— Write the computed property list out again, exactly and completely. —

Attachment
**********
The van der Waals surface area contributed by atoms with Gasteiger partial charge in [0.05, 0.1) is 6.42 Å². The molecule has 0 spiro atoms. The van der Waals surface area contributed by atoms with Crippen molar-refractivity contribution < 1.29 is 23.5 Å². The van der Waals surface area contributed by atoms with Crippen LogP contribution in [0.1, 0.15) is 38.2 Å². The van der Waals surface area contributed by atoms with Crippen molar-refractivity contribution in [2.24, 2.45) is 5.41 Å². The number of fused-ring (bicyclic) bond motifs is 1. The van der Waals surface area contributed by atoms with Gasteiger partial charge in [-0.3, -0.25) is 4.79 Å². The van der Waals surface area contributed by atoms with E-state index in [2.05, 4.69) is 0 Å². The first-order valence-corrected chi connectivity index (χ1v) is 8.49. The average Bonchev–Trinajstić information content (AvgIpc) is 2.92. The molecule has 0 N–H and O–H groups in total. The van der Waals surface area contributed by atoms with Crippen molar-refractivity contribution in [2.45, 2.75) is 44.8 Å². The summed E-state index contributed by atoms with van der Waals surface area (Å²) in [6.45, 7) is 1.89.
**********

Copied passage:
The van der Waals surface area contributed by atoms with Gasteiger partial charge in [0.05, 0.1) is 6.42 Å². The molecule has 0 spiro atoms. The van der Waals surface area contributed by atoms with Crippen molar-refractivity contribution < 1.29 is 23.5 Å². The van der Waals surface area contributed by atoms with Crippen LogP contribution in [0.1, 0.15) is 38.2 Å². The van der Waals surface area contributed by atoms with Crippen molar-refractivity contribution in [2.24, 2.45) is 5.41 Å². The number of fused-ring (bicyclic) bond motifs is 1. The van der Waals surface area contributed by atoms with Gasteiger partial charge in [-0.3, -0.25) is 4.79 Å². The van der Waals surface area contributed by atoms with E-state index in [2.05, 4.69) is 0 Å². The first-order valence-corrected chi connectivity index (χ1v) is 8.49. The average Bonchev–Trinajstić information content (AvgIpc) is 2.92. The molecule has 0 N–H and O–H groups in total. The van der Waals surface area contributed by atoms with Crippen molar-refractivity contribution in [2.45, 2.75) is 44.8 Å². The summed E-state index contributed by atoms with van der Waals surface area (Å²) in [6.45, 7) is 1.89.